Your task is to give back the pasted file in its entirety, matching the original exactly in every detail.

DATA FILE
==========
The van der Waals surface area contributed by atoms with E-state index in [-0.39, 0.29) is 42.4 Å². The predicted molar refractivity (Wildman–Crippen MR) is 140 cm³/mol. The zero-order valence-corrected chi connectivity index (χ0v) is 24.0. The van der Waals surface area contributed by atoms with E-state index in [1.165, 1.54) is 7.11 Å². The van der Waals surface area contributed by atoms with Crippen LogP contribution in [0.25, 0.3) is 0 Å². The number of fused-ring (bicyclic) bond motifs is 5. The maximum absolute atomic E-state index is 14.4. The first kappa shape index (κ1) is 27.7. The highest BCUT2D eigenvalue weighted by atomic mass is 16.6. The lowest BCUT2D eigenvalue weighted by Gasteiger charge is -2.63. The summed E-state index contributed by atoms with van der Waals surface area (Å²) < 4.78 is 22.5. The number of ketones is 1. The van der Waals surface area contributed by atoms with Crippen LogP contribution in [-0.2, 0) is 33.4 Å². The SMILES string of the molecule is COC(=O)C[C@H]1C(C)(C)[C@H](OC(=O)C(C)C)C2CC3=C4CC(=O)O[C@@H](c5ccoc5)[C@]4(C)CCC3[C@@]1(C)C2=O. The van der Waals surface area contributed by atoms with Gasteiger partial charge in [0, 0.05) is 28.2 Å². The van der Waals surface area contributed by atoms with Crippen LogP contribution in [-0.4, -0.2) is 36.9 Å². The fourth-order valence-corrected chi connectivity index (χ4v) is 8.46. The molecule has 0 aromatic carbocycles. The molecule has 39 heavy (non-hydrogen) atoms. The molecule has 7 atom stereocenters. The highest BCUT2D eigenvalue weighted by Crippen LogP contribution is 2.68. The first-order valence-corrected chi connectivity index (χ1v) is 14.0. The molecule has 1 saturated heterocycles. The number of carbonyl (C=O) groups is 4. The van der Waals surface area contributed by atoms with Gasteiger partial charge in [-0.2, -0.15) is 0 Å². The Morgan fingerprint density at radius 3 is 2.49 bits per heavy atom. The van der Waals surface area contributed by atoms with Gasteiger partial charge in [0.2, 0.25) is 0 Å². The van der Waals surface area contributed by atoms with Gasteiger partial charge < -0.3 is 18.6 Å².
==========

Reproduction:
The van der Waals surface area contributed by atoms with E-state index in [-0.39, 0.29) is 42.4 Å². The predicted molar refractivity (Wildman–Crippen MR) is 140 cm³/mol. The zero-order valence-corrected chi connectivity index (χ0v) is 24.0. The van der Waals surface area contributed by atoms with E-state index in [1.165, 1.54) is 7.11 Å². The van der Waals surface area contributed by atoms with Crippen LogP contribution in [0.25, 0.3) is 0 Å². The number of fused-ring (bicyclic) bond motifs is 5. The maximum absolute atomic E-state index is 14.4. The first kappa shape index (κ1) is 27.7. The highest BCUT2D eigenvalue weighted by atomic mass is 16.6. The lowest BCUT2D eigenvalue weighted by Gasteiger charge is -2.63. The summed E-state index contributed by atoms with van der Waals surface area (Å²) < 4.78 is 22.5. The number of ketones is 1. The van der Waals surface area contributed by atoms with Crippen LogP contribution in [-0.2, 0) is 33.4 Å². The SMILES string of the molecule is COC(=O)C[C@H]1C(C)(C)[C@H](OC(=O)C(C)C)C2CC3=C4CC(=O)O[C@@H](c5ccoc5)[C@]4(C)CCC3[C@@]1(C)C2=O. The van der Waals surface area contributed by atoms with Gasteiger partial charge in [0, 0.05) is 28.2 Å². The van der Waals surface area contributed by atoms with Crippen LogP contribution in [-0.4, -0.2) is 36.9 Å². The fourth-order valence-corrected chi connectivity index (χ4v) is 8.46. The molecule has 0 aromatic carbocycles. The molecule has 39 heavy (non-hydrogen) atoms. The molecule has 7 atom stereocenters. The highest BCUT2D eigenvalue weighted by Crippen LogP contribution is 2.68. The first-order valence-corrected chi connectivity index (χ1v) is 14.0. The molecule has 1 saturated heterocycles. The number of carbonyl (C=O) groups is 4. The van der Waals surface area contributed by atoms with Gasteiger partial charge in [-0.2, -0.15) is 0 Å². The Morgan fingerprint density at radius 3 is 2.49 bits per heavy atom. The van der Waals surface area contributed by atoms with Gasteiger partial charge in [0.2, 0.25) is 0 Å². The van der Waals surface area contributed by atoms with Gasteiger partial charge < -0.3 is 18.6 Å².